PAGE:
BMC Software released its 8th annual mainframe survey, and the results shouldn’t surprise any readers of DancingDinosaur. Get a copy of the results here. The company surveyed over 1000 managers and executives at mainframe shops around the world, mostly BMC customers. Guess you shouldn’t be surprised at how remarkably traditional the respondents’ attitudes about the mainframe are.
For example, of the new areas identified by IBM as hot—mobile, cloud, big data, social business—cloud, big data, and mobile barely registered and social was nowhere to be seen. Cloud was listed as one of the top four priorities by 19% of the respondents. Big data was listed as one of the top priorities for the coming year by only 18% of the respondents, the same as mobile. The only topic that was less of a priority was outsourcing at 15%.
So what were the main priorities? The top four:
- IT cost reduction—85% of respondents
- Application availability—66%
- Business/IT alignment—50%
- Application modernization—50%
Where the researchers did drill down into one of the new areas of focus, big data, the biggest number of respondents, 31%, reported identifying the business use case as their biggest challenge. Other challenges were the cost of transforming/loading mainframe data to a centralized data warehouse (24%) followed by the effort such a transformation required (20%). Another 11% noted the lack of ETL tools for business analytics. Ten percent cited lack of knowledge about mainframe data content—huh? That might have been the one thing DancingDinosaur found truly surprising, although without knowing the specific job titles or job descriptions it might not be so surprising after all.
When it came to big data, 28% of the respondents expected to move mainframe data off the mainframe for analytics. An almost equal number (27%) expected the mainframe to act as the big data analytic engine. Another 12% reported federating data to an off platform analytics engine. Three percent reported Linux on z for hosting the unstructured data.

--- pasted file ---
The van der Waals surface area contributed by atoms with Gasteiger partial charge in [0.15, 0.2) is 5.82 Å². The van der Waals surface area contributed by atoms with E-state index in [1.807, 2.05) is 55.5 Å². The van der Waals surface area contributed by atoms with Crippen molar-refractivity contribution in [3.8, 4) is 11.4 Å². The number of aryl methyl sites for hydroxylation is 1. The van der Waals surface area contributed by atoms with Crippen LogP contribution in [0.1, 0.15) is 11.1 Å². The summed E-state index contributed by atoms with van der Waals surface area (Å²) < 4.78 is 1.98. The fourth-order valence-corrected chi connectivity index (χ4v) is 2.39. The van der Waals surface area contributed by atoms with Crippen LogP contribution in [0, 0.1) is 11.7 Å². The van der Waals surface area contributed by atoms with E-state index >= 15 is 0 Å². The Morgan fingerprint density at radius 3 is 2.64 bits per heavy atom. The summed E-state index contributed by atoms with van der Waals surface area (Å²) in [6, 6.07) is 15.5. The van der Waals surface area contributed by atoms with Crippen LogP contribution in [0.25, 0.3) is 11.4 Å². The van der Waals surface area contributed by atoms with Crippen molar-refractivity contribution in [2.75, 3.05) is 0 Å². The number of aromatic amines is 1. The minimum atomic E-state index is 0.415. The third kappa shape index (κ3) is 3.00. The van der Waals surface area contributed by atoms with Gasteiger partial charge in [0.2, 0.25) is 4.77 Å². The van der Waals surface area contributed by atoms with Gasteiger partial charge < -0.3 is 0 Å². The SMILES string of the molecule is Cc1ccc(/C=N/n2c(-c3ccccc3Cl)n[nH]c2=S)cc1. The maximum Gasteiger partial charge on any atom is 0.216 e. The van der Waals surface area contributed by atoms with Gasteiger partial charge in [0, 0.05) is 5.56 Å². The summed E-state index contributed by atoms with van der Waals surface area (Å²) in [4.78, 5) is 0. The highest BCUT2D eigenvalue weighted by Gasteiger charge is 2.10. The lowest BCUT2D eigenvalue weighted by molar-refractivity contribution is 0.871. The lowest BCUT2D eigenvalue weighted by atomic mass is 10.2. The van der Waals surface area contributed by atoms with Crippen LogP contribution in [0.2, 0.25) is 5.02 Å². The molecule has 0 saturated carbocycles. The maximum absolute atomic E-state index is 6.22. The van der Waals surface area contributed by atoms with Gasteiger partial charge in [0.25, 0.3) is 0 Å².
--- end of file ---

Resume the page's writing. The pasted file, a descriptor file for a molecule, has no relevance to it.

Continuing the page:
Moving data off the mainframe for big data analytics can be a slow and costly strategy. One of the benefits of doing big data on the System z or the hybrid zEnterprise/zBX is taking advantage of the proximity of the data. Moving petabytes or even terabytes of data is not a trivial undertaking. For all the hype it’s clear that big data as a business strategy is still in its infancy with much left to be learned. It will be interesting to see what this survey turns up a few years from now.
Otherwise, the survey results are very supportive to those who are fighting the seemingly perpetual battle of the mainframe as an end-of-life technology. Almost all the respondents (93%) considered the mainframe a long-term business strategy while almost half (49%) felt the mainframe will continue to grow and attract new workloads.
Some other tidbits from the survey:
- 70% of respondents said the mainframe will have a key role in Big Data plans.
- 76% of large shops expect MIPS capacity to grow as they modernize and add applications to address business needs. (This highlights the need for software that minimizes expensive MIPS consumption and exploits the mainframe’s cost-efficient specialty engines.)
No large shops anyway—and only 7% of all respondents—have plans to eliminate their mainframe environment. Glad it’s not worse.
Lastly, there still is time to register for IBM’s Enterprise 2013 conference in Orlando. It will combine the System z and the Power Systems technical universities with an Executive Summit. The session programs already are out for the System z and Power Systems tracks. Check out the System z overview here and the Power Systems overview here. DancingDinosaur will be there. In the coming weeks this blog will look more closely some intriguing sessions.
BTW–please follow DancingDinosaur at its new name on Twitter, @mainframeblog
Tags: application modernization, Big Data, BMC, business it alignment, Cloud, cost concerns, Enterprise Systems 2013, hybrid z, IBM, mainframe, mainframe data, MIPS growth, mobile, social, software, System z, technology, zBX, zEnterprise